Innovative technological developments are supporting communities and changing lives in Uganda, a country home to one of the youngest and most quickly growing populations in the world. One such advancement is the Community Knowledge Worker (CKW) app – created by the Grameen Foundation – designed to combat agricultural poverty in Uganda.
About 86 percent of Ugandans are farmers of minuscule plots of land and most work by hand, with access to only the most preliminary tools. Poor access to information on rainfall – combined with viruses and parasites that can devastate crop production – has left the country’s dominant agricultural community vulnerable to poverty and famine. Approximately 33 percent of Ugandan children, including those in the lush hills where much of the cultivation takes place, are starving.
Bolstered by a grant from the Bill and Melinda Gates Foundation, CKW has been developed in response to the endemic problems in Uganda’s agricultural sector. It works in two ways: by building ties with communities through a physical presence (40 “knowledge workers” have been hired during the trial run) and through an app, which provides community leaders with the information needed for a successful harvest.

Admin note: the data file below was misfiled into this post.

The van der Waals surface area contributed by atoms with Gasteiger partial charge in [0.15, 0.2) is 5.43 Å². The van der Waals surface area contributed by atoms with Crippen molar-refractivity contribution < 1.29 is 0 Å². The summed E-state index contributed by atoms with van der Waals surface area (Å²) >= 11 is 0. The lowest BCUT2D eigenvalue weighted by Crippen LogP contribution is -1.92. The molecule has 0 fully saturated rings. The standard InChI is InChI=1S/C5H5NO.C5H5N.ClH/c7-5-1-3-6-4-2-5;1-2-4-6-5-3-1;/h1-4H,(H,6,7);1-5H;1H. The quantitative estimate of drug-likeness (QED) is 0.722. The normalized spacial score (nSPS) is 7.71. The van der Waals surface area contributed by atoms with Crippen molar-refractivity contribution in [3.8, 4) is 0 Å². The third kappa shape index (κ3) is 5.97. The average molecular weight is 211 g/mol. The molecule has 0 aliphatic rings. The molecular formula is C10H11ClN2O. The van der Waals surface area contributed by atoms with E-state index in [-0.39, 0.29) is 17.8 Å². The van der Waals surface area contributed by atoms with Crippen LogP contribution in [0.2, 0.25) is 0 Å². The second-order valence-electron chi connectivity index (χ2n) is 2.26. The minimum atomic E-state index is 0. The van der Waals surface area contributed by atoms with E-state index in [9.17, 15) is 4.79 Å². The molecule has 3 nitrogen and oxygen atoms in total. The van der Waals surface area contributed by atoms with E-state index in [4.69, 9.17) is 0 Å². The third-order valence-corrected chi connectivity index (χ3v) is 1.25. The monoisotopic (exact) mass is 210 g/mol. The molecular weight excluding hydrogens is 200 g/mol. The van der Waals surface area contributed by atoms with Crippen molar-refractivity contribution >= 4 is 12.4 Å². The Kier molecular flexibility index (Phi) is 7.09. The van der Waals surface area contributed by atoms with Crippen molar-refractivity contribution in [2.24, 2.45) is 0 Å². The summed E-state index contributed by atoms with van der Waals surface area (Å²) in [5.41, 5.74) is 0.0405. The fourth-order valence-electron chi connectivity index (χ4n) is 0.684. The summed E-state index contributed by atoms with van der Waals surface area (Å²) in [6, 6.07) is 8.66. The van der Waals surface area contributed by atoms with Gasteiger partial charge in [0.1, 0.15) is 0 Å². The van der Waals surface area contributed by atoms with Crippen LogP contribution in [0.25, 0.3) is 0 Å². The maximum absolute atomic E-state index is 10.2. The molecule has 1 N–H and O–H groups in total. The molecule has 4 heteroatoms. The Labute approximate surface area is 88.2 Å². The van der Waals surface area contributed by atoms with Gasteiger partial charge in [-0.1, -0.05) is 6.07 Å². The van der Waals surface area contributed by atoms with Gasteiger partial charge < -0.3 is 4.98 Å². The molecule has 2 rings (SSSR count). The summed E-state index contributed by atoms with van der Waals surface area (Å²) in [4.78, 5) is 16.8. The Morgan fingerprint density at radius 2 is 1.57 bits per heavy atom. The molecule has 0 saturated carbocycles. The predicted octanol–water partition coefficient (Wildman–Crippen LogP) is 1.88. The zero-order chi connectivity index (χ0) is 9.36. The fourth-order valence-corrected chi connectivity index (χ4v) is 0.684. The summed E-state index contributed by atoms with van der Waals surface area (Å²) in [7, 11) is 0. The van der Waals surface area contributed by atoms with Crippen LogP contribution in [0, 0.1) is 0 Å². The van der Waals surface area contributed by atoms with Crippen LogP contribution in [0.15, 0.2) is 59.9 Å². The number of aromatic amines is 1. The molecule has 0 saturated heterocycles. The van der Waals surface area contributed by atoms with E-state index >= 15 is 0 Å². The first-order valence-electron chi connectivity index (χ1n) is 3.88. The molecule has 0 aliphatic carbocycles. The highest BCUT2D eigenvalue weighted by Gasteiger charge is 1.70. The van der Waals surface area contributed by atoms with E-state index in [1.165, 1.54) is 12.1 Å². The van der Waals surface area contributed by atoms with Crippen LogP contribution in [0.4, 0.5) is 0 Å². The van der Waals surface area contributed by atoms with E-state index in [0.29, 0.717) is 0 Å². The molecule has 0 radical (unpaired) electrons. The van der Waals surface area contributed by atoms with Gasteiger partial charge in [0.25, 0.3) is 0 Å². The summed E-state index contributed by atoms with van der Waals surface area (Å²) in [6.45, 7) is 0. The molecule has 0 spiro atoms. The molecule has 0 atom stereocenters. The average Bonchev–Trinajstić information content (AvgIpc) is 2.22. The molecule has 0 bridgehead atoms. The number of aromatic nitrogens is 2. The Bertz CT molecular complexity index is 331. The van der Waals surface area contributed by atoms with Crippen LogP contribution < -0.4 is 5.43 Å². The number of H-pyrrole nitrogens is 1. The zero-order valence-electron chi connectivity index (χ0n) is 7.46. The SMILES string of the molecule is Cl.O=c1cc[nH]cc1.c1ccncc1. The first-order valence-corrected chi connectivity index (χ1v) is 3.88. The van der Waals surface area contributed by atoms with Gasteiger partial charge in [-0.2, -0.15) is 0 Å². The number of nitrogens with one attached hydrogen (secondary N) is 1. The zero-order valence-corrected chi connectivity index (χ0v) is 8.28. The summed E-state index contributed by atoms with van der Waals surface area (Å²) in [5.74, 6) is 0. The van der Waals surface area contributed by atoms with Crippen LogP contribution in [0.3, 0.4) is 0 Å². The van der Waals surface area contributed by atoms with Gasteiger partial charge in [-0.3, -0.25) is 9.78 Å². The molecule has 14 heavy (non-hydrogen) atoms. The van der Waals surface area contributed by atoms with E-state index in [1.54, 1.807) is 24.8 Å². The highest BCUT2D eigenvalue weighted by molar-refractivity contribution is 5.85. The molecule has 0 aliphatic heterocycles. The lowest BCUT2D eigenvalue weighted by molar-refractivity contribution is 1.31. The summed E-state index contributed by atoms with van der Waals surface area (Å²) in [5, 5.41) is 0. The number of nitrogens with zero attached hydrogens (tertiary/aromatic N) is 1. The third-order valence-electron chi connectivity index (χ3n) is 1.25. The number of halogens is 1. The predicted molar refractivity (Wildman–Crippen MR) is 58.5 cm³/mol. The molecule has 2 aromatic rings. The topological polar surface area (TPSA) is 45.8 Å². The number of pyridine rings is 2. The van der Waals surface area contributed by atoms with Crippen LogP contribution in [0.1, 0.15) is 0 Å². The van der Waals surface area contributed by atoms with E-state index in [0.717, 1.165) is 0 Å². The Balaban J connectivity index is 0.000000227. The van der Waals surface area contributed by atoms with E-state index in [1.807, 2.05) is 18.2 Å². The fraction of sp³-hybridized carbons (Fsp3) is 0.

Results so far have been excellent. Mary, one of the community leaders who uses the app, now has access to weather reports, data on the best market price for her produce as well as “Almanac,” a farmer’s encyclopaedia. Her banana patch, formerly rife with worms, has been turned around. She can then subsequently use the CKW app to work out the best location, time and price in order to sell her produce.
CKW’s success can be attributed to its recognition of how to most simply solve the problem of agricultural poverty in Uganda. Women are the heaviest users of the service, giving them an invaluable lifeline as they struggle to balance child rearing with farming.
The widespread use of cell phones is also a demonstration of how readily accessible this kind of technology can be even in the most remote places; shockingly, more people have access to cell phones than toilets in Africa.
The Grameen foundation has treated this dispersal of the project in Uganda as a trial run. Plans to expand in the future have the potential to alleviate poverty for farmers across the continent and beyond.
– Jonathan Riddick